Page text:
76th Annual Daytona Bike Week March 10-19, 2017
25th Annual Biketoberfest October 19-22, 2017

DAYTONA BEACH – John Henry Rice has been coming to Bike Week for 16 years, but he’s having a better time this year than ever before.

People-watching on Tuesday along the row of vendors that stretched in front of the newly renovated grandstand at Daytona International Speedway, Rice applauded the organizers of the 75th edition of Bike Week. The annual event, among the biggest motorcycle rallies in the country, is expected to draw 500,000 riders to the Daytona Beach area during a 10-day run that concludes March 13.

“You can see that the future here is going to be even better,” said Rice, a retired electrical engineer from Huntsville, Texas, attired in his 70th anniversary 2010 Sturgis Motorcycle Rally T-shirt. “They aren’t just saying, ‘Come to Bike Week,’ they are doing something to make you want to come.”

Among the changes this year is the new exterior design and landscaping at the Speedway entrance on U.S. Highway 92, where Bike Week vendors and thousands of motorcycle enthusiasts gathered for the first time this week since completion of the $400 million Daytona Rising renovation earlier this year. While ATV riders ripped through the dirt track inside the Speedway in a prelude to Saturday’s Daytona 200, the crowd outside strolled and rolled.

With wide sidewalks capable of accommodating both pedestrians and motorcycles, riders no longer needed to hike from far-flung grass parking lots to stroll among the wares. The presence of grassy fields, palm trees and brightly colored picnic benches almost evoked the atmosphere of a public park.

A noisy one, that is, with the rumble of throaty exhaust pipes a droning bass accompaniment.

“This is a 110 percent improvement,” Rice said of the renovated space. “All the bikes are parked right here within walking distance. There are pretty trees; you can stay in the shade if you want, watch all the bikes go by.”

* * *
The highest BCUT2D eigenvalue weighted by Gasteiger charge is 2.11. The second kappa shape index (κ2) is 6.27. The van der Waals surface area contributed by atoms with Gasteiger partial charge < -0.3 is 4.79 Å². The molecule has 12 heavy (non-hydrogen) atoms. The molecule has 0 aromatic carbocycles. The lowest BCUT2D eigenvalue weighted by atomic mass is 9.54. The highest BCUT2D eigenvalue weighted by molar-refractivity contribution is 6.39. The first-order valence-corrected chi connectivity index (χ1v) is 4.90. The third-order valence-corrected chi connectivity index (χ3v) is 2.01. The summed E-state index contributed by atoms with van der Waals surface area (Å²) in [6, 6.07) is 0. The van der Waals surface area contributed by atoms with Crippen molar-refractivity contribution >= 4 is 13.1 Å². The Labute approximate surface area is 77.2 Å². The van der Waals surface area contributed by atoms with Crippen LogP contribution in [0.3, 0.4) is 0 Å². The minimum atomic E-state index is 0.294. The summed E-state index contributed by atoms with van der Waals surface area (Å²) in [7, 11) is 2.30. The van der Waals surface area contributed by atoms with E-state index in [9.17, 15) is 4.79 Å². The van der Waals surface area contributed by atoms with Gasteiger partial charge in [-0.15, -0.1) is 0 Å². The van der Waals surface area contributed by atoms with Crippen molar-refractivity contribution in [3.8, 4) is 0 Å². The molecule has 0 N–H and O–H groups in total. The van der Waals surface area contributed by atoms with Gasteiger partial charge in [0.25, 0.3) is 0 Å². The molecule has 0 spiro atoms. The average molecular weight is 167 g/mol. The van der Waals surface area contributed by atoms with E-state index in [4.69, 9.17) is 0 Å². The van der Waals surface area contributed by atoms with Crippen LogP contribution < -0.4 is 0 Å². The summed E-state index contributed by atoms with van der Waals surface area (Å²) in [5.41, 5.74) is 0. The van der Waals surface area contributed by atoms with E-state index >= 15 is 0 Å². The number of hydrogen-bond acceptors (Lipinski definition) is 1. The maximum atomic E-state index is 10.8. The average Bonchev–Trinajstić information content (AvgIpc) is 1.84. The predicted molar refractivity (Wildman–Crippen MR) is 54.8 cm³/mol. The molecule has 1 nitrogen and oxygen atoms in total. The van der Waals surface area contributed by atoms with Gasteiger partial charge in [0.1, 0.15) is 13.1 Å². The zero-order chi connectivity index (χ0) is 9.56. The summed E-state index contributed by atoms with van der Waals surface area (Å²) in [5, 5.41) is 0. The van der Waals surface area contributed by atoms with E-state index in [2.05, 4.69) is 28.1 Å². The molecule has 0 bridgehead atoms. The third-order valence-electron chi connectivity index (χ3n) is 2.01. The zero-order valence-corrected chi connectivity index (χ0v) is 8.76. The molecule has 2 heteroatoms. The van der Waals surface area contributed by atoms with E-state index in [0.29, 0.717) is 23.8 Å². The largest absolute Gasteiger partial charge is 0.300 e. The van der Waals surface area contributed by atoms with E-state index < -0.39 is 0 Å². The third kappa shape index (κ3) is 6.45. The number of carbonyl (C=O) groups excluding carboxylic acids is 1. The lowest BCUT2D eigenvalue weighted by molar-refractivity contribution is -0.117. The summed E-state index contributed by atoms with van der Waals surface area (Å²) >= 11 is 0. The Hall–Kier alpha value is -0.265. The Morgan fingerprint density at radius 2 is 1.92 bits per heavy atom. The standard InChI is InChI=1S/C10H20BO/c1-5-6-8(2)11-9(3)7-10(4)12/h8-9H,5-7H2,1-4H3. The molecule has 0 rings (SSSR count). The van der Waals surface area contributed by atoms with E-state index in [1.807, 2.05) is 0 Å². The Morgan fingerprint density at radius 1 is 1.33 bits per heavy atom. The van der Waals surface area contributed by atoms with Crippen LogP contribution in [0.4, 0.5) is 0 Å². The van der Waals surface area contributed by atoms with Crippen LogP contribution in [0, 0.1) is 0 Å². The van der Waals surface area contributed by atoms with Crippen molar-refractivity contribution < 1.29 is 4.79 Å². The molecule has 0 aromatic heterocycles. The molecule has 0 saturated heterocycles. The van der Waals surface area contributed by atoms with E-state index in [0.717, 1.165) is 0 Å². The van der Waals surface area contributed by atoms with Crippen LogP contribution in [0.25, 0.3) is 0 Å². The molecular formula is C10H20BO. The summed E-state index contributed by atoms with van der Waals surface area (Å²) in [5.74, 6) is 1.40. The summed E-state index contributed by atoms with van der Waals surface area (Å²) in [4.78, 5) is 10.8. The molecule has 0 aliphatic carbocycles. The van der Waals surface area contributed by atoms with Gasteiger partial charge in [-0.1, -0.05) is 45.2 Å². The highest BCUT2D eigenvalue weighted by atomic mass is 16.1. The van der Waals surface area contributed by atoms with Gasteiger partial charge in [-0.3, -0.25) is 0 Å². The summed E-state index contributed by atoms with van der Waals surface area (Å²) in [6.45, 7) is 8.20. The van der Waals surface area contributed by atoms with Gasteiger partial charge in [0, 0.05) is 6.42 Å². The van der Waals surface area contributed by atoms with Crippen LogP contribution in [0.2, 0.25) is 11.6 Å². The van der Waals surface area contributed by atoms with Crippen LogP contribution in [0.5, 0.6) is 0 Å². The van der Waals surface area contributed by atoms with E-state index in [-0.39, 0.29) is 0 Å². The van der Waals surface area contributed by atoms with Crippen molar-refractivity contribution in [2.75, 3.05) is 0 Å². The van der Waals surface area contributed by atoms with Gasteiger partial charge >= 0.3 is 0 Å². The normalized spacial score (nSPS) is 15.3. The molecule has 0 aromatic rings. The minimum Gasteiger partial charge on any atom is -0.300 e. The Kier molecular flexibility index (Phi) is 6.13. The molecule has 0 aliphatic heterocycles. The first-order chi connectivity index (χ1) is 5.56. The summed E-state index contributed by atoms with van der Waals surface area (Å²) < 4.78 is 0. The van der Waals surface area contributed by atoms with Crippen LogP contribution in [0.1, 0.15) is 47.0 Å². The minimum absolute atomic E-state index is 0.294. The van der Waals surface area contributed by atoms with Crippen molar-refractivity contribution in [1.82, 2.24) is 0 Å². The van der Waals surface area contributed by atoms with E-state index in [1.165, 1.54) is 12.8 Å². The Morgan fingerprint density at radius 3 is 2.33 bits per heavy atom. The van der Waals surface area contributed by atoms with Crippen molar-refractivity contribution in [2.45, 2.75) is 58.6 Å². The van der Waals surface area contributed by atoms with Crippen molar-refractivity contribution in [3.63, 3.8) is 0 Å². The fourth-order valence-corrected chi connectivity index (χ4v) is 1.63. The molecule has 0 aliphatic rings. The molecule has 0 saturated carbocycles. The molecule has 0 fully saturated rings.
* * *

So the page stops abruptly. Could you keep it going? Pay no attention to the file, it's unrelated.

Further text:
Anthony and Renee Taylor, of Harford County, Maryland, also were impressed by the access, compared with previous years.

“You had to walk miles just to see stuff,” said Anthony, 44. “Now you just park where you want, to see what you want to see.”

Mainly, that was motorcycles. Hundreds of them lined the sidewalks where riders parked them, not to mention others continually arriving and departing, still more out on demonstration runs on compact test courses or being fitted with custom gear.

And, oh, the range of accessories: helmet stickers, saddlebag gun holster kits, chrome medallion mounting plate covers, cowboy hats, patches, bungee cords, bandanas, sunglasses. When a breeze kicked up, the faint scent of exhaust fumes mixed with the smell of leather chaps.

On a grassy concession area, visitors could order a half-dozen oysters ($9), gator bites ($12) and cheeseburgers ($7.50) or buy a drink at a mobile bar equipped with 4 TVs tuned to ESPN.

Eddie Murray, 53, was shopping for a windshield and exhaust parts for 2009 Yamaha V-Star. Joined by his friend Randy Baron, 56, Murray is making his 20th visit to Bike Week from Buffalo, N.Y.

“It seems to get bigger every year,” he said. “I see more motorcycles every year.”

Not Murray’s or Baron’s, though, as it turns out.

“Our bikes are actually at home,” Murray said. “There are so many bikes here and we take them to so many bike shows in Pennsylvania, it’s kind of a break not to bring them.”

Looking at Tuesday’s crowds, it’s not likely they will be missed.

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